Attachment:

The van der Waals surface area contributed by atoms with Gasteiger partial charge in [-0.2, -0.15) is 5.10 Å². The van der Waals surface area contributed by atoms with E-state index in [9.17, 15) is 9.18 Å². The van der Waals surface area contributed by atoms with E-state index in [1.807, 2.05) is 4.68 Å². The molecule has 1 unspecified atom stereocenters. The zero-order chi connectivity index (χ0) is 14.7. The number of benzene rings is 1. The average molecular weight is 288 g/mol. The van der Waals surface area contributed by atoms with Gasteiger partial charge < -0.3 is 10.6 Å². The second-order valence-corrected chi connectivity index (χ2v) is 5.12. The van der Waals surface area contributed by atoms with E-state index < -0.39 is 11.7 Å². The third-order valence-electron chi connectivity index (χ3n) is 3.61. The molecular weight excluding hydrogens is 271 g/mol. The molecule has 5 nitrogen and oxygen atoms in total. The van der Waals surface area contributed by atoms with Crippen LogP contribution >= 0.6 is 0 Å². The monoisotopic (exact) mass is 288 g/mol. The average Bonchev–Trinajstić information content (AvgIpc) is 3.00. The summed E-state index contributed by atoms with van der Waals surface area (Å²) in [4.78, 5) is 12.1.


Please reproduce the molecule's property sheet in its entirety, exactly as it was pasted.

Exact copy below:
The van der Waals surface area contributed by atoms with Gasteiger partial charge in [-0.2, -0.15) is 5.10 Å². The van der Waals surface area contributed by atoms with E-state index in [9.17, 15) is 9.18 Å². The van der Waals surface area contributed by atoms with E-state index in [1.807, 2.05) is 4.68 Å². The molecule has 1 unspecified atom stereocenters. The zero-order chi connectivity index (χ0) is 14.7. The number of benzene rings is 1. The average molecular weight is 288 g/mol. The van der Waals surface area contributed by atoms with Gasteiger partial charge < -0.3 is 10.6 Å². The second-order valence-corrected chi connectivity index (χ2v) is 5.12. The van der Waals surface area contributed by atoms with E-state index < -0.39 is 11.7 Å². The third-order valence-electron chi connectivity index (χ3n) is 3.61. The molecular weight excluding hydrogens is 271 g/mol. The molecule has 5 nitrogen and oxygen atoms in total. The van der Waals surface area contributed by atoms with Crippen LogP contribution >= 0.6 is 0 Å². The monoisotopic (exact) mass is 288 g/mol. The average Bonchev–Trinajstić information content (AvgIpc) is 3.00. The summed E-state index contributed by atoms with van der Waals surface area (Å²) in [4.78, 5) is 12.1.